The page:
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Beer Reviews

Double Bastard

Stone Brewing Co.
Escondido, CA
USA
http://www.stonebrew.com

Style: American Strong Ale
ABV: 10.5%

Nigel’s Rating:
one beerone beerone beerone beerone beer   (World class.)


Comments:
Pair With:
Double your pleasure, double your fun, double your Bastard …

As an American, Nigel believes that finding shortcuts is one of the most important aspects of life. Be it that alternate route that saves a whopping 30 seconds on the morning commute, the video game cheat code that allows you to bypass that really difficult section, or illegally taping your opponent’s offensive signals to avoid extra time in the film room à la the New England Patriots, Americans have come to realize that short is good, but shorter is better.

With that in mind, Nigel is here to give you a little shortcut when trying to locate that uber-beer at the local craft beer retailer: beer is good, but a “double” or “triple” beer is usually better. Granted, this scientific formula doesn’t always hold up under the microscope, but more often than not it’s a good indication that you’ve stumbled upon a beer that has amped up the original formula with the hopes of knocking your socks off. (In the case of many “doubles” and “triples,” it may literally knock your socks and every other article of clothing off. I, uh … may not know this from personal experience, but I’ve heard stories …) Are you like Nigel and like to make nightly love to the sexiest of harlots, the hop cone? Great … try a double or triple IPA and that standard IPA you used to love will taste like bitter water. Love you some malt? Try a Russian imperial stout and that standard stout or porter will look like the homely girl down the street standing next to Marisa Miller.

If you need proof that all things Nigel says are true, let’s use suburban San Diego’s Stone Brewing Co. as an example. Stone, one of Nigel’s favorite non-Midwest brewers, makes a phenomenal American strong ale in both flavor and name, Arrogant Bastard. Nigel has enjoyed many Arrogant Bastard’s since Stone’s entrance into the Wisconsin market this summer, as bombers sell for a reasonable four bucks and my favorite neighborhood pub serves both Stone IPA and Arrogant Bastard. Arrogant Bastard is a wonderful brew, with a great sugary malt profile with a hop backdrop that goes down smooth but still packs a punch at 7.2 percent ABV. What could be better? How about the 2008 version of Double Bastard, a 10.5 percent monster that cranks up all of the things Nigel loves about Arrogant Bastard, including those wonderful hops.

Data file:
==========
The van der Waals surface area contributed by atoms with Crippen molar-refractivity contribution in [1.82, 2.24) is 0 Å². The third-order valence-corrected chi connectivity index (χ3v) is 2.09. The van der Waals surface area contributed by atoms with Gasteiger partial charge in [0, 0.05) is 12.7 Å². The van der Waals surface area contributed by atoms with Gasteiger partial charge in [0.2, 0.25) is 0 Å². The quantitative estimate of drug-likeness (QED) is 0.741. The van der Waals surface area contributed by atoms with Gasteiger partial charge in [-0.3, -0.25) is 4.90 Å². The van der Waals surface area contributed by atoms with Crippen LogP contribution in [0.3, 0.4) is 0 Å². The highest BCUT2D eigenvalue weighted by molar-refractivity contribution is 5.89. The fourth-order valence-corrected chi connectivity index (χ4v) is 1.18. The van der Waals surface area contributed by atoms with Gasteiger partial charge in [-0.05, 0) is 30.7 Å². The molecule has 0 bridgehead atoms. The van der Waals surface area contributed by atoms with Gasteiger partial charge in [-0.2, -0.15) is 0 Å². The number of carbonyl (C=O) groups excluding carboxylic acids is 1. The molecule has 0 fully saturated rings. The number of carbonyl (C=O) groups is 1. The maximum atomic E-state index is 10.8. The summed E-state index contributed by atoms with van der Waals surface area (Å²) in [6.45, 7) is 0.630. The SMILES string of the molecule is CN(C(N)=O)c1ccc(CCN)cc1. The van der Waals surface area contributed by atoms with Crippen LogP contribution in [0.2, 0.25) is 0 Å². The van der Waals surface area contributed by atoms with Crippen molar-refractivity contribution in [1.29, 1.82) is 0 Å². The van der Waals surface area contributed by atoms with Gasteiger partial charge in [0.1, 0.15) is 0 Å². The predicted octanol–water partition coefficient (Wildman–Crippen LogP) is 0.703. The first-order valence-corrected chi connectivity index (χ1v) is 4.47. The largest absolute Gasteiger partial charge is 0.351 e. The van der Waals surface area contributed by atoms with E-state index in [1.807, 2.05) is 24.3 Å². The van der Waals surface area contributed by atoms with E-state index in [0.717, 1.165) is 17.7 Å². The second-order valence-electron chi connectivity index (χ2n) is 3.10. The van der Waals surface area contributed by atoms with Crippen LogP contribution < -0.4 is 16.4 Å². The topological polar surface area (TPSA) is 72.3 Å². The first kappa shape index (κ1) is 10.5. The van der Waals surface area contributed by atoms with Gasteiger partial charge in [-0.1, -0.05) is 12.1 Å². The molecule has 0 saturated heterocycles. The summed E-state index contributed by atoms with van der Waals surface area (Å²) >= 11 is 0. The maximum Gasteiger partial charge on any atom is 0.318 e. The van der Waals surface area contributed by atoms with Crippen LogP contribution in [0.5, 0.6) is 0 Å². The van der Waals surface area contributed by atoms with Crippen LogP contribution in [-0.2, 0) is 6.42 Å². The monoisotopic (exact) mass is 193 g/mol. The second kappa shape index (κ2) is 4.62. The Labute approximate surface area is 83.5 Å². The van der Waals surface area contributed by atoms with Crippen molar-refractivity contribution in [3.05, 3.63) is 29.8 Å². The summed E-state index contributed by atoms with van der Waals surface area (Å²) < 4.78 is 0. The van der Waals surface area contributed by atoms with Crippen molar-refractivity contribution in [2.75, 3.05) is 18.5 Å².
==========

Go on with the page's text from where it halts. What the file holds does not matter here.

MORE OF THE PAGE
In my opinion, Arrogant Bastard is a high four-mugger, bordering on a five mugger (after a bomber, it’s easily a five-mugger as I’m usually feeling more generous than I was before indulging). As for Double Bastard? There’s no debate … this is a five-mugger, thus proving my point once and for all, at least in this particular instance at this particular time (the election may be over, but the waffling and sideways talk will always remain).

Double Bastard pours with a surprisingly aggressive tan head of just over an inch that quickly settles into a nominal creamy lace throughout the drink, with some stickiness on the sides. A translucent coppery hue, it loses much of its initial carbonation but maintains a cloudy glow throughout. The aroma is similar to Arrogant Bastard in all but one regard: this one has hops up the ying-yang. The sweet, sugary malt that often typifies an American strong ale is replaced in Double Bastard by the undeniable aroma of fresh Cascade hops. Sure, there’s a nice malty aroma buried somewhere under there, but Double Bastard smells of hops through and through. Sweet citrus combine with a touch of bitterness and the smell of freshly cut evergreen to make an aromatic sensation that’s topped off with a touch of caramel, toffee, and molasses. While I may be biased as a hophead extraordinaire, I must say this aroma has quickly cemented itself as one of my all-time favorites.

The taste emulates the aroma in many ways, though the malt is able to break through much more than it did prior to first sip. Initial flavors are a toss-up between American hops and sweet malt. A touch of fig hits at the outset, followed by the bitter, piney notes that make hops ever so tasty, as well as syrupy malt notes of caramel, toffee, molasses, and dark brown sugar. The plethora of flavors play well together, making Double Bastard equal parts sweet, syrupy, bitter, zesty, and earthy. While alcohol is certainly present, it’s more of a warming presence rather than an overwhelming bite that causes one to cringe. I’m not terribly familiar with past versions of Double Bastard, so I cannot confirm the wide reports that this version is less hoppy than in years past. It wouldn’t surprise me, however, as I was expecting a bit more in the way of hops after my initial whiff, but was instead met with a surprisingly balanced brew heavy on sugar and fruit. Even if 2008’s version is less hoppy, it has no effect on my overall opinion: this beer looks and tastes fantastic, and I’m planning on getting my dirty lil’ paws on another bottle or two this year before it disappears. Full bodied but fairly smooth on the palate, Double Bastard is a taste sensation that leaves a mild aftertaste.

Once again, Nigel’s tried and true shortcut proved accurate: Double Bastard isn’t as good as the brilliant Arrogant Bastard, it’s better. With a title that grabs your attention and a brew that punches you in the face, it isn’t for the faint of heart. But, if you’re a true beer connoisseur and appreciate a fine, powerful ale, be sure to double your Bastard.

Cheers!

Reviewed by Nigel Tanner on December 10, 2008.
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